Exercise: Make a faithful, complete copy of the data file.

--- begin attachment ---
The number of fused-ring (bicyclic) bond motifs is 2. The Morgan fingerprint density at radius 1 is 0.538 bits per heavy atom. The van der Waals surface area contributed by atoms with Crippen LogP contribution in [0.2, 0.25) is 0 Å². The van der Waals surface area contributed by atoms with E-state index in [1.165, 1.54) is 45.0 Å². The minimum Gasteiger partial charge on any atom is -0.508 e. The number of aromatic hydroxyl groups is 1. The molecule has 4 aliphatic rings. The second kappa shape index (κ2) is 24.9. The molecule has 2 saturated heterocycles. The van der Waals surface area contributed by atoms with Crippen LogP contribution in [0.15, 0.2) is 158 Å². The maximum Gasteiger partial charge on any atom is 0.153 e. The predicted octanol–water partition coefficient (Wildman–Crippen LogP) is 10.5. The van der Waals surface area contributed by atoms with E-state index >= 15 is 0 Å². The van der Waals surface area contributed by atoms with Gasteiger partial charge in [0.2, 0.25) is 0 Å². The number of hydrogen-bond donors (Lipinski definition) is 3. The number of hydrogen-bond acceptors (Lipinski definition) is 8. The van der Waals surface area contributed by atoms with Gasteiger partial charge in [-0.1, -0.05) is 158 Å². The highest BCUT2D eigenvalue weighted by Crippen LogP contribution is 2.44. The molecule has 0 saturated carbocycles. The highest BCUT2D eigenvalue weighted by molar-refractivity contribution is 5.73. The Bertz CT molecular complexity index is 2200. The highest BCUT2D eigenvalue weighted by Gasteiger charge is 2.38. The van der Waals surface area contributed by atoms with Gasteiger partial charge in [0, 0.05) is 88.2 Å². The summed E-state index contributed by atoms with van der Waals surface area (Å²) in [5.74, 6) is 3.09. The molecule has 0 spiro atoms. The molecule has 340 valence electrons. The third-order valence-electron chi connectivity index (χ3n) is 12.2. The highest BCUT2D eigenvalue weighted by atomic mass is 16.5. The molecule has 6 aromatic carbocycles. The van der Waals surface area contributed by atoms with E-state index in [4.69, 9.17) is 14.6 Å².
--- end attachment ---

The number of fused-ring (bicyclic) bond motifs is 2. The Morgan fingerprint density at radius 1 is 0.538 bits per heavy atom. The van der Waals surface area contributed by atoms with Crippen LogP contribution in [0.2, 0.25) is 0 Å². The van der Waals surface area contributed by atoms with E-state index in [1.165, 1.54) is 45.0 Å². The minimum Gasteiger partial charge on any atom is -0.508 e. The number of aromatic hydroxyl groups is 1. The molecule has 4 aliphatic rings. The second kappa shape index (κ2) is 24.9. The molecule has 2 saturated heterocycles. The van der Waals surface area contributed by atoms with Crippen LogP contribution in [0.15, 0.2) is 158 Å². The maximum Gasteiger partial charge on any atom is 0.153 e. The predicted octanol–water partition coefficient (Wildman–Crippen LogP) is 10.5. The van der Waals surface area contributed by atoms with E-state index >= 15 is 0 Å². The van der Waals surface area contributed by atoms with Gasteiger partial charge in [0.2, 0.25) is 0 Å². The number of hydrogen-bond donors (Lipinski definition) is 3. The number of hydrogen-bond acceptors (Lipinski definition) is 8. The van der Waals surface area contributed by atoms with Gasteiger partial charge in [-0.1, -0.05) is 158 Å². The highest BCUT2D eigenvalue weighted by Crippen LogP contribution is 2.44. The molecule has 0 saturated carbocycles. The highest BCUT2D eigenvalue weighted by molar-refractivity contribution is 5.73. The Bertz CT molecular complexity index is 2200. The highest BCUT2D eigenvalue weighted by Gasteiger charge is 2.38. The van der Waals surface area contributed by atoms with Gasteiger partial charge in [0, 0.05) is 88.2 Å². The summed E-state index contributed by atoms with van der Waals surface area (Å²) in [5.74, 6) is 3.09. The molecule has 0 spiro atoms. The molecule has 340 valence electrons. The third-order valence-electron chi connectivity index (χ3n) is 12.2. The highest BCUT2D eigenvalue weighted by atomic mass is 16.5. The molecule has 6 aromatic carbocycles. The van der Waals surface area contributed by atoms with E-state index in [4.69, 9.17) is 14.6 Å².